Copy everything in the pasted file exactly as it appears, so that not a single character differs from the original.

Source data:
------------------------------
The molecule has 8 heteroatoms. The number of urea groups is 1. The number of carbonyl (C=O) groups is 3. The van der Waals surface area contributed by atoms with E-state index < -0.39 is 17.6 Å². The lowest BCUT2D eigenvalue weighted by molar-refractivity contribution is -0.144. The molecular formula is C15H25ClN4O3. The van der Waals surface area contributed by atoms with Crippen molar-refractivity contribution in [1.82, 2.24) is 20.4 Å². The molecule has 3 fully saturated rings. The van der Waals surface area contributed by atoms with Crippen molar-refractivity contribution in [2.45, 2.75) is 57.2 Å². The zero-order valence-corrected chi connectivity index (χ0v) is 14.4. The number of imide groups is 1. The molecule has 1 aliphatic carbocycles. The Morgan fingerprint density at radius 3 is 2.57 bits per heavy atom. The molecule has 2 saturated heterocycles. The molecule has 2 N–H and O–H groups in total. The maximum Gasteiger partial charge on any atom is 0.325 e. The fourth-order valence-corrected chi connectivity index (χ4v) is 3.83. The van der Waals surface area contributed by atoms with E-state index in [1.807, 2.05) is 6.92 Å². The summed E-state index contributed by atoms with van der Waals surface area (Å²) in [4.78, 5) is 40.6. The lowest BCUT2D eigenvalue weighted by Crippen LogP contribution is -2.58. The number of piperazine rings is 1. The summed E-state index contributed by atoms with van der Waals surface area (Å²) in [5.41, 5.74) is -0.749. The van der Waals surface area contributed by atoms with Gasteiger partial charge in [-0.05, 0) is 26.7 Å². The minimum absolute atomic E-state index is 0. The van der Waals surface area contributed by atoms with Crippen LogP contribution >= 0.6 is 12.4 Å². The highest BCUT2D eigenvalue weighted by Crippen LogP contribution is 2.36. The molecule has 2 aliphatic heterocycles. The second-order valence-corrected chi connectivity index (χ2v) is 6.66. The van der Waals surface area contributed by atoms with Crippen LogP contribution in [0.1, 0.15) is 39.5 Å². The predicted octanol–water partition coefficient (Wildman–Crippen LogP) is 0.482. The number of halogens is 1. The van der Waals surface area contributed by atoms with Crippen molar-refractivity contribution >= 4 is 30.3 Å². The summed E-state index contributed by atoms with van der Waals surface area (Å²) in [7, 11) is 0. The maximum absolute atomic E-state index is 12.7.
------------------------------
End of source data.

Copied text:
The molecule has 8 heteroatoms. The number of urea groups is 1. The number of carbonyl (C=O) groups is 3. The van der Waals surface area contributed by atoms with E-state index < -0.39 is 17.6 Å². The lowest BCUT2D eigenvalue weighted by molar-refractivity contribution is -0.144. The molecular formula is C15H25ClN4O3. The van der Waals surface area contributed by atoms with Crippen molar-refractivity contribution in [1.82, 2.24) is 20.4 Å². The molecule has 3 fully saturated rings. The van der Waals surface area contributed by atoms with Crippen molar-refractivity contribution in [2.45, 2.75) is 57.2 Å². The zero-order valence-corrected chi connectivity index (χ0v) is 14.4. The number of imide groups is 1. The molecule has 1 aliphatic carbocycles. The Morgan fingerprint density at radius 3 is 2.57 bits per heavy atom. The molecule has 2 saturated heterocycles. The molecule has 2 N–H and O–H groups in total. The maximum Gasteiger partial charge on any atom is 0.325 e. The fourth-order valence-corrected chi connectivity index (χ4v) is 3.83. The van der Waals surface area contributed by atoms with E-state index in [1.807, 2.05) is 6.92 Å². The summed E-state index contributed by atoms with van der Waals surface area (Å²) in [4.78, 5) is 40.6. The lowest BCUT2D eigenvalue weighted by Crippen LogP contribution is -2.58. The number of piperazine rings is 1. The summed E-state index contributed by atoms with van der Waals surface area (Å²) in [5.41, 5.74) is -0.749. The van der Waals surface area contributed by atoms with Gasteiger partial charge in [-0.05, 0) is 26.7 Å². The minimum absolute atomic E-state index is 0. The van der Waals surface area contributed by atoms with Crippen LogP contribution >= 0.6 is 12.4 Å². The highest BCUT2D eigenvalue weighted by Crippen LogP contribution is 2.36. The molecule has 2 aliphatic heterocycles. The second-order valence-corrected chi connectivity index (χ2v) is 6.66. The van der Waals surface area contributed by atoms with Crippen LogP contribution in [0.1, 0.15) is 39.5 Å². The predicted octanol–water partition coefficient (Wildman–Crippen LogP) is 0.482. The number of halogens is 1. The van der Waals surface area contributed by atoms with Crippen molar-refractivity contribution >= 4 is 30.3 Å². The summed E-state index contributed by atoms with van der Waals surface area (Å²) in [7, 11) is 0. The maximum absolute atomic E-state index is 12.7.